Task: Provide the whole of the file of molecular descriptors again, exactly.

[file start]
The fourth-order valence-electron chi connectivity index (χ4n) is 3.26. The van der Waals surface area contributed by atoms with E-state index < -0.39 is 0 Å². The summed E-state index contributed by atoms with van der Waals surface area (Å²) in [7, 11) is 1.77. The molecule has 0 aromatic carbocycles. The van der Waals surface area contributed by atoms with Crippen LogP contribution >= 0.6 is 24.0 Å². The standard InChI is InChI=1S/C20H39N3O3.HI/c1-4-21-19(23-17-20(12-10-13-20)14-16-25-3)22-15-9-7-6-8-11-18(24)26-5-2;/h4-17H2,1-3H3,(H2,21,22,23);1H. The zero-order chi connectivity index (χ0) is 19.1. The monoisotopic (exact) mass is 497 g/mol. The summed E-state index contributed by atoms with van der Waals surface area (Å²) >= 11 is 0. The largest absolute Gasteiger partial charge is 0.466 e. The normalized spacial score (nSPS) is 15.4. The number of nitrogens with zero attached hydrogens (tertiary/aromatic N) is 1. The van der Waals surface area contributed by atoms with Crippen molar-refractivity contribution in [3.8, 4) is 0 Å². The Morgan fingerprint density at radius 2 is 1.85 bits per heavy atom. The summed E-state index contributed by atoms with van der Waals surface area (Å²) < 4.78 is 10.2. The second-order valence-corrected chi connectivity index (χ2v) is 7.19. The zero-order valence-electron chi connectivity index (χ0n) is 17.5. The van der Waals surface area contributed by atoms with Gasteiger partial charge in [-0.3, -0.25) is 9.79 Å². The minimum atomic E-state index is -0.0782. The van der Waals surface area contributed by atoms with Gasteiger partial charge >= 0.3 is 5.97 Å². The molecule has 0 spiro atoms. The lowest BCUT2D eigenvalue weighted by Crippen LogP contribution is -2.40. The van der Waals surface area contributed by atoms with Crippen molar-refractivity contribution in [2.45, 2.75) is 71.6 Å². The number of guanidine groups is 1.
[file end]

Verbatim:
The fourth-order valence-electron chi connectivity index (χ4n) is 3.26. The van der Waals surface area contributed by atoms with E-state index < -0.39 is 0 Å². The summed E-state index contributed by atoms with van der Waals surface area (Å²) in [7, 11) is 1.77. The molecule has 0 aromatic carbocycles. The van der Waals surface area contributed by atoms with Crippen LogP contribution >= 0.6 is 24.0 Å². The standard InChI is InChI=1S/C20H39N3O3.HI/c1-4-21-19(23-17-20(12-10-13-20)14-16-25-3)22-15-9-7-6-8-11-18(24)26-5-2;/h4-17H2,1-3H3,(H2,21,22,23);1H. The zero-order chi connectivity index (χ0) is 19.1. The monoisotopic (exact) mass is 497 g/mol. The summed E-state index contributed by atoms with van der Waals surface area (Å²) >= 11 is 0. The largest absolute Gasteiger partial charge is 0.466 e. The normalized spacial score (nSPS) is 15.4. The number of nitrogens with zero attached hydrogens (tertiary/aromatic N) is 1. The van der Waals surface area contributed by atoms with Crippen molar-refractivity contribution in [3.8, 4) is 0 Å². The Morgan fingerprint density at radius 2 is 1.85 bits per heavy atom. The summed E-state index contributed by atoms with van der Waals surface area (Å²) < 4.78 is 10.2. The second-order valence-corrected chi connectivity index (χ2v) is 7.19. The zero-order valence-electron chi connectivity index (χ0n) is 17.5. The van der Waals surface area contributed by atoms with Gasteiger partial charge in [-0.3, -0.25) is 9.79 Å². The minimum atomic E-state index is -0.0782. The van der Waals surface area contributed by atoms with Gasteiger partial charge >= 0.3 is 5.97 Å². The molecule has 0 spiro atoms. The lowest BCUT2D eigenvalue weighted by Crippen LogP contribution is -2.40. The van der Waals surface area contributed by atoms with Crippen molar-refractivity contribution in [2.45, 2.75) is 71.6 Å². The number of guanidine groups is 1.